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HAMILTON In Flanders Fields | FRANCK Panis Angelicus Pièce Héroïque, for organ | FOUHY New work | GRANT New work | YSAŸE Violin Sonata in E minor, op 27 | DURUFLÉ Requiem Op 9 for choir, soprano, baritone, cello and organ

 

 

With this wide-ranging concert featuring music of peace and remembrance, Auckland Choral honours those 18,000 New Zealand casualties — including 5000 who died — a hundred years ago in the horror of the Ypres front line around Passchendaele. 

Music by Belgian, French and New Zealand composers will be performed, including the calm Requiem by French composer Maurice Duruflé, works by the Belgian-born César Franck, and a moving solo sonata by Belgian violinist-composer Eugène Ysaÿe.

Musical tributes from New Zealanders will feature a work by David Hamilton and new music on the theme of peace by young composers Sarah Fouhy and Lachlan Grant, first and second prizewinners respectively in the 2016 APO Student Composers competition.

Morag Atchison Soprano

Christopher Tonkin Baritone

Andrew Beer Violin

James Bush Cello

John Wells Organ

Paul Chan Piano

Morag Atchison Soprano

Christopher Tonkin Baritone

Auckland Choral

Elizabeth Lau Conductor

Uwe Grodd Conductor

 

 

 

Sunday 28 May 5.00pm

St Matthew-in-the-City 

 

 

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Who we are: Get to know some of our choir members

  • John Stevenson

    Picture of John StevensonJohn has a passion for choral singing and has been a singing member of Auckland Choral for 30 years. He has been fully involved in the society throughout that time serving for 20 years on the Auckland Choral Management Committee, much of that time as Deputy Chairman of the Committee,, and for several years as Chairman of the Finance sub-committee. 

    John is a current Trustee of both Auckland Choral and Auckland Choral Foundation, the later as a founding supporter.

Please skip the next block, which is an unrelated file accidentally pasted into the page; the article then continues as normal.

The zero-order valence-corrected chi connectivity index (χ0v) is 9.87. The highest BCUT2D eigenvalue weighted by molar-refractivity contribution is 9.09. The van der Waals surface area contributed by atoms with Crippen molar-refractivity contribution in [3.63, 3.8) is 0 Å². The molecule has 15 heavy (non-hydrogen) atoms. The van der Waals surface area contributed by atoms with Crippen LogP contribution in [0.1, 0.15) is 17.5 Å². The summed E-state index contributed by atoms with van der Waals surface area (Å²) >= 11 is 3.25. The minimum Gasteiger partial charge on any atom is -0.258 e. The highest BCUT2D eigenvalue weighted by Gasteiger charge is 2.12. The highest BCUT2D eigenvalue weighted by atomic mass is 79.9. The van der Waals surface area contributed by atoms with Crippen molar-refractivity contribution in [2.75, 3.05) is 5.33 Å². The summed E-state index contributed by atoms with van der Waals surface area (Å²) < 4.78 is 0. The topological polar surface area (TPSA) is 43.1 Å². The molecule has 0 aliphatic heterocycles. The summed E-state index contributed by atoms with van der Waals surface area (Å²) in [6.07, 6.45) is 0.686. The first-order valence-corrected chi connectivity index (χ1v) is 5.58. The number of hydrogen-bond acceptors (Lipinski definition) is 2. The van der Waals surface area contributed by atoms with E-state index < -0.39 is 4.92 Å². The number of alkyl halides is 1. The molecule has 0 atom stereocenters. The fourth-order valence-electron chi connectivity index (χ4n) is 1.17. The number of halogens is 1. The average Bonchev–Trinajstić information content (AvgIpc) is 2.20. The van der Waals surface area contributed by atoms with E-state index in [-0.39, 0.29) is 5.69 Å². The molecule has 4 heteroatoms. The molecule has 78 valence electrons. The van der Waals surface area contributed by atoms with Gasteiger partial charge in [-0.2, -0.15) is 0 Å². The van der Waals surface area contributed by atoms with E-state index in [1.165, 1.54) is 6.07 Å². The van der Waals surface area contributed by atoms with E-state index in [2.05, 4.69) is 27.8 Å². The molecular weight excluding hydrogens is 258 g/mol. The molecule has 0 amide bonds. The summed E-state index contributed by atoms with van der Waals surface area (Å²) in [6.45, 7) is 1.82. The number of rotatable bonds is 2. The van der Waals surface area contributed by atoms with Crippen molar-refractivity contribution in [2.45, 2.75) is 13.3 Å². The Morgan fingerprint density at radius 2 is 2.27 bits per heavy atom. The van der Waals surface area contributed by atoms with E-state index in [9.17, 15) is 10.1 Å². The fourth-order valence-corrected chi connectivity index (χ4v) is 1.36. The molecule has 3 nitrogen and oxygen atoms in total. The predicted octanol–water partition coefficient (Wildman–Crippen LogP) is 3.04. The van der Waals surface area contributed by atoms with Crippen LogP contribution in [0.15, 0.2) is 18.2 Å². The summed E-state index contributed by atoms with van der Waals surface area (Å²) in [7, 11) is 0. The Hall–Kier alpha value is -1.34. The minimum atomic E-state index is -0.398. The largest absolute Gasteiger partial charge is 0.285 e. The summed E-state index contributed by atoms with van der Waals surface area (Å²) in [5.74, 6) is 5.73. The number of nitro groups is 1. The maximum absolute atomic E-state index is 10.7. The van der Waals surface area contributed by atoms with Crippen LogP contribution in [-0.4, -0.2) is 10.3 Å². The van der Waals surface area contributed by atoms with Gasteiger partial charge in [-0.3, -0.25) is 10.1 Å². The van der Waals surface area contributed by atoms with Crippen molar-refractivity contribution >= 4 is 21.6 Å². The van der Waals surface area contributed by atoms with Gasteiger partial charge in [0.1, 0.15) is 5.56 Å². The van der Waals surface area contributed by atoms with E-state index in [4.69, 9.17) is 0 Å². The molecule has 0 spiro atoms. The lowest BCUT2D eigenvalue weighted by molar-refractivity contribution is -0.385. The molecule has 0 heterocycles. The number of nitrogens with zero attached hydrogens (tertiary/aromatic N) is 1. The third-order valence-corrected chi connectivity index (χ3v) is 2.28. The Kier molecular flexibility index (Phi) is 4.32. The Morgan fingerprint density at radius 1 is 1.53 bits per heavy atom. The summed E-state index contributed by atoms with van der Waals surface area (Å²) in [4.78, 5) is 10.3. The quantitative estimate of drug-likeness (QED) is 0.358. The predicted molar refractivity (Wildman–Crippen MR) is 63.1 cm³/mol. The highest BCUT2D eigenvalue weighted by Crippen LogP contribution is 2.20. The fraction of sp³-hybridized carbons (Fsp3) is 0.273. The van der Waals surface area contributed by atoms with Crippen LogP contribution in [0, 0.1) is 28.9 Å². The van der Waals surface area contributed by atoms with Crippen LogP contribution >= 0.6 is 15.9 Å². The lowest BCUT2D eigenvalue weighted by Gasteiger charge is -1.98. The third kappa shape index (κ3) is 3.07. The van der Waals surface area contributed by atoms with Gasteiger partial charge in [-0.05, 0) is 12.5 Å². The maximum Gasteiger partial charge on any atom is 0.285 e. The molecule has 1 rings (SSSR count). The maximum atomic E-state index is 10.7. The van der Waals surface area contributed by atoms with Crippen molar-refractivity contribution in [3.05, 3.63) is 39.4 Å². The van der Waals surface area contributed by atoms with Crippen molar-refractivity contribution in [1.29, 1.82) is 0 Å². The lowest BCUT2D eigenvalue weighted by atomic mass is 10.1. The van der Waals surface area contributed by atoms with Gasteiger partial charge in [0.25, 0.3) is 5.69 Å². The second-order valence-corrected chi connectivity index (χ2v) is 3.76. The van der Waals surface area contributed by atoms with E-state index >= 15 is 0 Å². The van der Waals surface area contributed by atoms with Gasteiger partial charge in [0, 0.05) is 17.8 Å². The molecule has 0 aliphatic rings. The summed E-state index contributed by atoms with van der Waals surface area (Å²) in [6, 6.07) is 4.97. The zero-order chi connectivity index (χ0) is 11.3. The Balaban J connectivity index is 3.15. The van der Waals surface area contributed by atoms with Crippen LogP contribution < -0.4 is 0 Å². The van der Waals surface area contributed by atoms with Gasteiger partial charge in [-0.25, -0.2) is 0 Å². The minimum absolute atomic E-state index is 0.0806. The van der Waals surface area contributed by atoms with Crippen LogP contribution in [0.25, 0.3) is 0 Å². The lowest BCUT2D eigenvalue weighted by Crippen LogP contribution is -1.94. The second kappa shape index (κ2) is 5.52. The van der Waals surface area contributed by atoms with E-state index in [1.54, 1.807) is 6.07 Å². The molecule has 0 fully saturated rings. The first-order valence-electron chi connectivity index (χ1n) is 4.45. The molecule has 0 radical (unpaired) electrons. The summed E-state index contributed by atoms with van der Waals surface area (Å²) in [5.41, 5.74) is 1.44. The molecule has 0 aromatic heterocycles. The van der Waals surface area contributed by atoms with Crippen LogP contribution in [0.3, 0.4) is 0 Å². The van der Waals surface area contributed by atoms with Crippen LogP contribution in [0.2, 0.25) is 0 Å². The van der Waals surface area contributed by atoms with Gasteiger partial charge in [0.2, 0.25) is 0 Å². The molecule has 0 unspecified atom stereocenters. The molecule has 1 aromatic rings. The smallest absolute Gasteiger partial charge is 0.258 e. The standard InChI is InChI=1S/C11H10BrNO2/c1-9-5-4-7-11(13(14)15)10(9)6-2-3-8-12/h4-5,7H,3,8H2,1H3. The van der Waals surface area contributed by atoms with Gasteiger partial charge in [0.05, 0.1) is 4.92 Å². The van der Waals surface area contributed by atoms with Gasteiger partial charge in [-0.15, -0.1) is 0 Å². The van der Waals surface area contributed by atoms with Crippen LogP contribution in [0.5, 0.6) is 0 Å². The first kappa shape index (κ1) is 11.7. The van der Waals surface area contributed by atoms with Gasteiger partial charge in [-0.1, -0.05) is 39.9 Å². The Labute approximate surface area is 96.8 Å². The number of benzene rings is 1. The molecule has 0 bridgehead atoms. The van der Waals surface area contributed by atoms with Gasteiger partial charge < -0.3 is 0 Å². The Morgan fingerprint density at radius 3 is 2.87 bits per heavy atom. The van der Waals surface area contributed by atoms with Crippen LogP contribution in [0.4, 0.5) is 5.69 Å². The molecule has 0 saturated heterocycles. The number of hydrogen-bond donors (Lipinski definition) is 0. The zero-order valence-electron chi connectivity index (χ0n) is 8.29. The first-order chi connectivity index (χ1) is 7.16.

• Alison Miller

    Picture of Alison MillerHi, I’m Alison Miller. I have been singing all my life, as both my parents had good voices, and we followed in their footsteps. I’ve sung in both church and community choirs, but when I was a pupil in the EGGS choir, we sang the third chorus part in St Matthew Passion in the Town Hall with Ray Wilson conducting and I was smitten. Years later when we returned to Auckland, and heard Auckland Choral singing Brubeck’s Light in the Wilderness in 1969, I knew I had to belong to this magnificent choir.. I joined in 1970 as a soprano 1, and have been a member since then, with the first concert being Walton’s Belshazzar’s Feast, with 6 weeks rehearsal time.
    Various committee positions have kept me involved, and I was secretary (in those days - a very basic General Manager) for 7 years, before taking on the Librarian’s position. I was very proud to see our daughter Sandy join Choral while she was still at school, and when I joined the alto line I remember her moral support for me as a new alto. Auckland Choral is my life and the members are my music family, which I am very conscious of every time we perform on stage. Unfortunately I have had to take leave on several occasions because of ill health, but one positive to that is I’ve been in the audience to witness the choir’s great presentations from in front of the stage.

    Away from choir and family, I take a team of handbell ringers who meet each week in East Auckland.

     
  • Neil Hawkes

    Picture of Neil Hawkes in a flying armchairHi, I’m Neil Hawkes - I have been singing for a while: Tewkesbury Abbey choir from the ages of 5 to 30yrs, then a variety of English choirs before coming to NZ. When I arrived in Auckland I sang with the Choral Society, then with the Anglican Cathedral Choir and the Graduate Choir, before being stopped by a heart condition (since fixed 100%).

    Other hobbies include gyrocopters - see photo of the flying armchair…

    I am an engineer, currently studying for a PhD at Auckland Uni in mechanical engineering (carbon-neutral power generation).

     
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